International Foundation Programme
The International Foundation Programme (IFP) is designed to give you a head start on the undergraduate LLB Law, as well as introduce you to life and study in the UK.
The IFP is an intensive course specifically for international students without British A levels or the equivalent. It will provide you with the academic training, language and study skills to start undergraduate studies in most degrees at the University of Reading. IFP students have been accepted at many other top-ranking universities in the UK and around the world.
All students must take a 20 credit module in 'academic skills'. In addition, all students must take three 40 credit modules. This gives a student a total of 140 credits.
If your intended degree programme lies within the Department of Law you must take the Law module, although there may be discretion in accepting a Foundation student who has opted to take another compatible module instead, achieving the required grades in that module and in their overall Foundation Programme.
"I have had such a wonderful experience throughout my IFP year. It was an outstanding year where studying in a friendly, competitive and enthusiastic environment were its main characteristics. I am very proud and happy that I have done it.”
This module aims to provide students with a basic understanding of the nature of the British Constitution, the law making process, and the interpretation and the application of the law. Alongside the learning of facts, the student is given the opportunity to develop their research, critical analysis, team-working and communications skills. The course of study includes examining the legal institutions and ideologies and students are encouraged to develop the ability to interpret, analyse and apply a critical understanding of the way the Law has been used to shape the values of our society within the English Legal System.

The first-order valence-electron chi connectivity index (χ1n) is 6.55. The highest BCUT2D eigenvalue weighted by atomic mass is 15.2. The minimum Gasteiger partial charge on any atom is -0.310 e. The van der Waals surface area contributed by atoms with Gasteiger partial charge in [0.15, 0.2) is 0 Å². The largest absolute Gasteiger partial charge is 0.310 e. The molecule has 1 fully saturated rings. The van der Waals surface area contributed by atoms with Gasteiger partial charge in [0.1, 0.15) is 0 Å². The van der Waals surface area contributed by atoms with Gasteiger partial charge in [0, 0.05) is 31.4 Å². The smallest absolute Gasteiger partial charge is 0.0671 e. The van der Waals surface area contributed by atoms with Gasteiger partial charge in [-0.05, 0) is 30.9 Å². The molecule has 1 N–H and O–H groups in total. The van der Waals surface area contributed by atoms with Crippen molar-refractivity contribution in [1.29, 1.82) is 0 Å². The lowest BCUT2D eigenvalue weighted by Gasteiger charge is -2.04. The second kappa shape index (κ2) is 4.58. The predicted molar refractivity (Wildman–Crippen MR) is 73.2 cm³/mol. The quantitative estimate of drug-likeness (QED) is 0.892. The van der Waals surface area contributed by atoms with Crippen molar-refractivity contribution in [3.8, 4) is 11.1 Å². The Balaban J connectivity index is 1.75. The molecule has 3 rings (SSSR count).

Encouraging an awareness of current affairs, and using the classroom seminars as a forum for the exchange of law-based ideas and interests are features of the course, and students are encouraged to explore the different ways in which countries deal with diverse legal, moral and ethical issues. Students also begin to formulate their own opinions based on a more critical and evaluative way of thinking. Providing this Socratic approach to learning prepares the students for undergraduate study, creating a bridge between their more fact-based school learning with the aim of creating a more inquisitive and confident approach to study.
The course of study allows the students to form their own opinions based on a structured foundation. In this way, not only do students mature in their own concepts of a world view, but the connections between the law, politics, economics, sociology and psychology as well as other academic disciplines can be readily appreciated. In applying their new-found knowledge to a practical application of resolving civil disputes, the students soon learn, sometimes through personal experience, the benefits of their study.
"Lecturers were so friendly and always entertained discussions, debates and questions. This gave me a sense of confidence, assurance and academic security. It provided a great way for me to get incorporated into the British educational system.”
LLB Law requires students to think about key issues: how the law determines the way we live within Europe and the world, how diverse issues are resolved and concepts formulated, and by whom. The basis of study includes looking at the Law from a historical, current and future perspective.
This degree programme offers students a wide choice of many dynamic and exciting compulsory and optional modules including: commercial leases; company law; criminal justice; criminology; discrimination law; employment law; environmental law; family law; history of English law; human rights law; intellectual property law; international law; jurisprudence; medical law; revenue law.
New modules are sometimes added to the choices available depending on the expertise and interests of the academic and research staff in the School of Law. In addition to the law modules to study, we offer many other practical ways to learn about the law.
Providing you are studying the appropriate subjects, you can request permission to change to an alternative degree programme. It is normal for such requests to be agreed although it is at the discretion of the relevant School or Department.
No. Your offer of a place on the foundation programme guarantees you a place on your degree programme providing that you gain the necessary grades in the final foundation year examinations.
For much more information on the IFP including how to apply, terms dates, fees, student life and accommodation, please click here.